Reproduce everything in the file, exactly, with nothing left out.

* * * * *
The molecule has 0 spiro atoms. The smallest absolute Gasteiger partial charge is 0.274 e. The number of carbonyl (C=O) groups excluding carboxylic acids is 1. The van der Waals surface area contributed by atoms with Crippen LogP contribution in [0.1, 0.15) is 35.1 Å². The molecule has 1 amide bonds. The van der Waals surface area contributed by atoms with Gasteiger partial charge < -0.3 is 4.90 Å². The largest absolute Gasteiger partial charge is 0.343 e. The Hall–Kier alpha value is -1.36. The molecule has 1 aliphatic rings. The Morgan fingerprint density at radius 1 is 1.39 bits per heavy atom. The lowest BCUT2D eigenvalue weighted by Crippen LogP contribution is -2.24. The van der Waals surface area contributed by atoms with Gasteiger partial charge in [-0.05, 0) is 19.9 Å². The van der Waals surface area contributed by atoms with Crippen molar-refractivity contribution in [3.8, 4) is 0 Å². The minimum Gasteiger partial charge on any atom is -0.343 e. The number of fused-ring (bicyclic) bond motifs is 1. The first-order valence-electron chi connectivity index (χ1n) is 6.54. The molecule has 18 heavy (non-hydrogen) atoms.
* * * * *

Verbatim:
The molecule has 0 spiro atoms. The smallest absolute Gasteiger partial charge is 0.274 e. The number of carbonyl (C=O) groups excluding carboxylic acids is 1. The van der Waals surface area contributed by atoms with Crippen LogP contribution in [0.1, 0.15) is 35.1 Å². The molecule has 1 amide bonds. The van der Waals surface area contributed by atoms with Gasteiger partial charge < -0.3 is 4.90 Å². The largest absolute Gasteiger partial charge is 0.343 e. The Hall–Kier alpha value is -1.36. The molecule has 1 aliphatic rings. The Morgan fingerprint density at radius 1 is 1.39 bits per heavy atom. The lowest BCUT2D eigenvalue weighted by Crippen LogP contribution is -2.24. The van der Waals surface area contributed by atoms with Gasteiger partial charge in [-0.05, 0) is 19.9 Å². The van der Waals surface area contributed by atoms with Crippen molar-refractivity contribution in [3.8, 4) is 0 Å². The minimum Gasteiger partial charge on any atom is -0.343 e. The number of fused-ring (bicyclic) bond motifs is 1. The first-order valence-electron chi connectivity index (χ1n) is 6.54. The molecule has 18 heavy (non-hydrogen) atoms.